Ted Sampley, Rabble Rouser
Ted Sampley may not have been a household name, but he certainly made life uncomfortable for a lot of people who were. Check out the Post's obituary of Sampley, who was an activist for the POW/MIA cause and much more. the first obit outside his home state of North Carolina
Sampley was something of a gadfly, but that benign term doesn't begin describe him. It's like calling Attila the Hun a little rough around the edges. Sampley obviously had a great deal of charm and was described in his hometown paper (Kinston, N.C.) as having "one of the biggest hearts of anyone I have ever met" and, inevitably, "a heart of gold." Sampley may not have been an admirable person, in many ways, but he was certainly interesting to write about.
Sampley's political activism grew out of his commitment to the MIA cause. Despite overwhelming evidence that few if any U.S. servicemen were still alive in Vietnam by the mid-1980s, Sampley was convinced that many men had been left behind. He occasionally went back to Vietnam, Cambodia and Laos and was sometimes arrested for illegally crossing borders. As far as I can tell, he never found a single soldier or pilot alive, but he did successfully challenge the Pentagon on the identity of the "unknown soldier" in the Tomb of the Unknowns at Arlington National Cemetery. Using service records, maps and other documents, Sampley pieced together evidence that the unidentified serviceman was an Air Force pilot named Michael Blassie, who was shot down over North Vietnam in 1972. In 1998, the Pentagon confirmed Sampley's research through DNA analysis.
In the 1980s, Sampley was one of the founders of Rolling Thunder, the motorcycle caravan that comes to D.C. once a year as a tribute to and reunion of sorts for Vietnam vets and the POW/MIA cause. Author Susan Katz Keating, who has written a book about the POW question, "Prisoners of Hope: Exploiting the POW-MIA Myth in America" (1994), has some personal, thoughtful and even amusing comments on Sampley on her blog.
Sampley was proud of his 10-year career in the Army and of being a member of the Green Berets. He had two tours of combat duty as a foot soldier in Vietnam -- though I couldn't find any evidence that he was actually in Vietnam while he was with the elite Green Berets. He remained combative and not a little angry for the rest of of his life. He had an abiding love of publicity and, judging from his cantankerous, contrarian nature, he didn't care how he got it.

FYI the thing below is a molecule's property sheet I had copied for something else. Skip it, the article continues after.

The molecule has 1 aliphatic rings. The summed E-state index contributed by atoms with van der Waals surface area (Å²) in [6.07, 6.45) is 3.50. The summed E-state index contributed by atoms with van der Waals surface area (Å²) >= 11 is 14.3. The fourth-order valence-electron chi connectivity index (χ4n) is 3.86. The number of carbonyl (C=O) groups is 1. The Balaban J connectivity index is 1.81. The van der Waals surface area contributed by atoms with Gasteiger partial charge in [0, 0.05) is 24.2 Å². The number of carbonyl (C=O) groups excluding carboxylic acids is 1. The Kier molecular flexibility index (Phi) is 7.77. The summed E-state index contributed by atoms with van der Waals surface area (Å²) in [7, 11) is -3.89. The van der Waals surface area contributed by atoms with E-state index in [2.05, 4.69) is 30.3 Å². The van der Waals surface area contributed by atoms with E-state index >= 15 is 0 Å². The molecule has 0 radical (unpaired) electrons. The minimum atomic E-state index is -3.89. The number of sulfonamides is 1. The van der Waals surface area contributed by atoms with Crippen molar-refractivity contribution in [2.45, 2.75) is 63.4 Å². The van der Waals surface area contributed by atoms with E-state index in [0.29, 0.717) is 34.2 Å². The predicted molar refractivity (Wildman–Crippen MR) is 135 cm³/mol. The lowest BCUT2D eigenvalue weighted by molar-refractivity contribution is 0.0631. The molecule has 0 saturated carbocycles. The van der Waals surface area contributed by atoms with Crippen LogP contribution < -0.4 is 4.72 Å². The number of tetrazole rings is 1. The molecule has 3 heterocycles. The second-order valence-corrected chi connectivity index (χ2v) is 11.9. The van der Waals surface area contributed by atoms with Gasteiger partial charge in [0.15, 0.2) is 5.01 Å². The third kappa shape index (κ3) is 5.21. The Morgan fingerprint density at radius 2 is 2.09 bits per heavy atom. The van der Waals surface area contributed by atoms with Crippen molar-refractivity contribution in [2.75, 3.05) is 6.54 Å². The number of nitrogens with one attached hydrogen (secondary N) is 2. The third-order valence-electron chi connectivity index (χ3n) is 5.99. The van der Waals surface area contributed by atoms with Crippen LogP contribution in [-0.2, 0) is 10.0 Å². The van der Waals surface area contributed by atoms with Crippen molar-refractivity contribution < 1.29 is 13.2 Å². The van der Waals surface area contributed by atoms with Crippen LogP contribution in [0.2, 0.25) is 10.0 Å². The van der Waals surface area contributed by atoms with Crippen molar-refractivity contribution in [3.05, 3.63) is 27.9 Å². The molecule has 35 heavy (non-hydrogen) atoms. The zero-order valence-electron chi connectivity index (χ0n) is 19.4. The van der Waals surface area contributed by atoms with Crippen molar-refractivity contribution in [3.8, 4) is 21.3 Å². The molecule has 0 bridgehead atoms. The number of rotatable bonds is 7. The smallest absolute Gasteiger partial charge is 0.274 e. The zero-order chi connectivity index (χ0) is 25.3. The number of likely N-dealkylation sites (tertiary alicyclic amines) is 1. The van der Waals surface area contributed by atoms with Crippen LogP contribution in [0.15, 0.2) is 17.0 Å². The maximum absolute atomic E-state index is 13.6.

I suspect he wouldn't mind if we used a few other adjectives to describe him: Ted Sampley was arrogant, combative, mean-spirited, rude, nasty, underhanded, outrageous and slanderous. He was a rabble-rouser of the right-wing fringe, and he reveled in the notoriety he received by rattling the gilded cages of the politically prominent.
As detailed in the obituary, Sampley chained himself to the White House fence and once delivered bamboo cages to the front lawn of White House chief of staff Donald Regan. He also blocked National Security Council director Frank Carlucci's driveway with 1,800 boxes -- "care packages" for MIAs and POWs Sampley believed were still alive. Even more notoriously, Sampley launched malicious, misleading and downright mendacious campaigns against political figures he didn't care for, most notably two decorated Vietnam veterans, John Kerry and John McCain.
He used all the usual trite arguments against Kerry (whom he called "Hanoi John") that the Swift Boat crew trotted out in the 2004 presidential campaign -- in short, Kerry's opposition to the Vietnam War made him an apostate beyond redemption. But Sampley was especially annoyed by McCain. He drummed up all sorts of weird suppositions, insinuations, innuendo and false assumptions about McCain -- who spent five years in North Vietnam as a prisoner of war -- and basically accused him of being a Soviet agent. It's breathtaking and bizarre, but Sampley seemed to love being provocative more than he loved a scrupulous adherence to truth.
He strikes me as someone who fits the description of a blustery, if erratic small-town lawyer: often wrong, but never in doubt.
Oh, one more point. Sampley often described Kerry as a "Socialist Democrat." It's always amusing when people get red in the face about "socialism" or "socialized medicine," then seek treatment in government-run hospitals and clinics. Sampley died at 62 at a veterans hospital in Durham, N.C.
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